After the foam was in I but down a layer of felt material to protect the liner and to give me something to sit on that wasn't just bare dirt. I hung 12mil membrane on the walls and put 20mil on the floor. 20mil is probably overkill unless you plan to also host dance parties in your crawlspace.

After installation, I opened two supply vents to the crawl space to help with humidity (this is also code). It is much better than it used to be, but as temps and humidity rise outside, I've noticed it increasing in the crawl space too (as high as 70% this last weekend :( ). I may have to break down and buy a dehumidifier if I can't mitigate that.

The overall project cost, not including the french drains and downspout drains was about $2500.00. The insulation was much more costly ($30/sheet x 16 sheets) and more time consuming than I expected, but I was certain I didn't want to have a condensation issue later and have to take all that liner down and reinstall it.

We had a bid from the previous homeowner to install a small section of french drain, grade the soil, and install a dehumidifier (no liner, no insulation, and no exterior drains) for about $10k. We leveraged this to lower the price of the house when we bought it. I chose to do the work myself because I was confident I could do it well and save a lot of money. Being 37 doesn't hurt either. I would not want to take something like this on in my latter years.

P.S. - Momma will probably get tired of you mulling around under the house while she watches the little ones. Plan to do some of this at night, bit by bit. This doesn't sound compatible with your desire for haste.

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gasdoc
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Re: Crawl space encapsulation

Post by gasdoc » Fri May 17, 2019 10:38 am

marti038 wrote:
Thu May 16, 2019 3:10 pm
marti038 wrote:
Thu May 16, 2019 11:22 am
I just encapsulated mine over the winter. Start to finish took about 3 months and I spent about $3000 to put in french drains and encapsulate. The crawl space at my home was about 1700 square feet and I have and average of about 4' of room between the ground and the bottom floor of the house.

The primary benefit we've noticed is smell. The house smells fresher all the time. Second, because we sealed the vents the air temperature in the crawl space has been about 10 degrees warmer (in the winter at least). I haven't calculated it, but it can't be hurting our heating and cooling costs in the rest of the house. It's also nice to know the chipmunks can't come and go from below my house as they please.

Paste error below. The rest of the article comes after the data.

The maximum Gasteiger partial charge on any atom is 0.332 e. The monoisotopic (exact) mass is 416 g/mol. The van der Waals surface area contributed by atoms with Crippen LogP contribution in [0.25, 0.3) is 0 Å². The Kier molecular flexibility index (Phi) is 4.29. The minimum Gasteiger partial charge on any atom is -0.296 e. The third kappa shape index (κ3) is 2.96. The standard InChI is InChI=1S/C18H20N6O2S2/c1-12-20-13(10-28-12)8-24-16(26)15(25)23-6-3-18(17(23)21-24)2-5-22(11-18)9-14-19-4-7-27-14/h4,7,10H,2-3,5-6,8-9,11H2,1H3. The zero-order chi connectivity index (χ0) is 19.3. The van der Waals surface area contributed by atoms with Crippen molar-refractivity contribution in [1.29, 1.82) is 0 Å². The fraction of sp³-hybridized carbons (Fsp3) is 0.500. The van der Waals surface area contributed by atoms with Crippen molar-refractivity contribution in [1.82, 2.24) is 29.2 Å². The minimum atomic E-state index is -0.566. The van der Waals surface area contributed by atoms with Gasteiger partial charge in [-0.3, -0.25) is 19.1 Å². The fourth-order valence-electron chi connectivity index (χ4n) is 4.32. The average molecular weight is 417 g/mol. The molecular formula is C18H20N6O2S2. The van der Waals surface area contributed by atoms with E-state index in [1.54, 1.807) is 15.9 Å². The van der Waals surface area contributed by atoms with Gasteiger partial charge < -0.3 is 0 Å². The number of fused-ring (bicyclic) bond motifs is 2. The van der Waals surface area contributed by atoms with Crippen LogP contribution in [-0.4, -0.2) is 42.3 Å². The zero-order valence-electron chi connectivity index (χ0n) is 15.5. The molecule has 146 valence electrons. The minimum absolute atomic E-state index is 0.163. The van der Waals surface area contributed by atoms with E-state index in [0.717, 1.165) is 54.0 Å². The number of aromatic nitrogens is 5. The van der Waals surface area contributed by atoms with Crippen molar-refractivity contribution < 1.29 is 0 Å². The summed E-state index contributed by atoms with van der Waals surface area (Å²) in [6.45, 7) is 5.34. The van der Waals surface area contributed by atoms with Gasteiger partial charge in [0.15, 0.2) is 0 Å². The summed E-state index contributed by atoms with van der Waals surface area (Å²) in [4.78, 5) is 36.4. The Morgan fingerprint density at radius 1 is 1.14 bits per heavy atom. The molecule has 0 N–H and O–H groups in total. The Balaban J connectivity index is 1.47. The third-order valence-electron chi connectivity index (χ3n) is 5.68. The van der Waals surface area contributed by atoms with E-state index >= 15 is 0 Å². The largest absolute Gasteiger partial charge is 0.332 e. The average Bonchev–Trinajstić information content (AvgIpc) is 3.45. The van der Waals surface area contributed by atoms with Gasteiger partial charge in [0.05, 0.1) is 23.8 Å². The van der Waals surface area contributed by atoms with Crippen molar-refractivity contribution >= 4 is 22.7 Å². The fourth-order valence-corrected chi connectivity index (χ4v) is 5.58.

If I had to do it over again, I would absolutely do it myself, and I would do it in the winter. I think it may have been problematic to try and do all that in the hot, humid, Alabama summer.

I used crawlspacerepair.com for my materials and have no complaints. If you do it yourself, go ahead and get some good kneepads and a very sharp box cutter or exacto knife. The biggest headache was having to cut in the material around pipes, wires, and electrical boxes.

Good luck.
I should add that we bought the house "as is" 3 years ago and it had water running through the crawl space during and after every rain event. The first year I installed french drains around the exterior walls in the crawl space (I would have had to dig some extremely deep trenches to put them on the outside) which drain out into the yard. This caught all the water that had been coming in under the foundation previously, but it was quite a task. I graded all the soil in the crawlspace to run outward toward the drains. Also, digging the drain trenches on your knees in a tight space puts some miles on your back and knees. Finally, hauling in 4 yards of gravel so the water could drain properly took some effort. The french drains took 2 months of weekends and evenings. Total cost was about $350 + time.

Stage 2 was catching all the water from my downspouts and directing it away from the house. That water drains out into a concrete storm drain between my neighbor and myself. This was about a 2 week job and was only a couple hundred bucks in PVC materials. Once I did this the french drains went dry and have been dry ever since.

After step 1 & 2 I waited about a year and a half. We had some other projects going on in our fixer upper, so I took this time to test and observe the water drainage measures we had taken. After some very heavy rains (like 3-5 inches in a day) I was satisfied that it would take some pretty significant weather for water to get past my french drains and downspout drains.

I elected to put 2" thick rigid foam insulation on the exterior walls, but will admit that spray foam would have been much easier. You have to seal all the gaps between the foam and the walls and between each sheet. This took a lot of liquid nails and probably a dozen cans of great stuff. I also found the best way to adhere the foam to the walls was to start with liquid nails on each sheet, followed with several tapcon screws.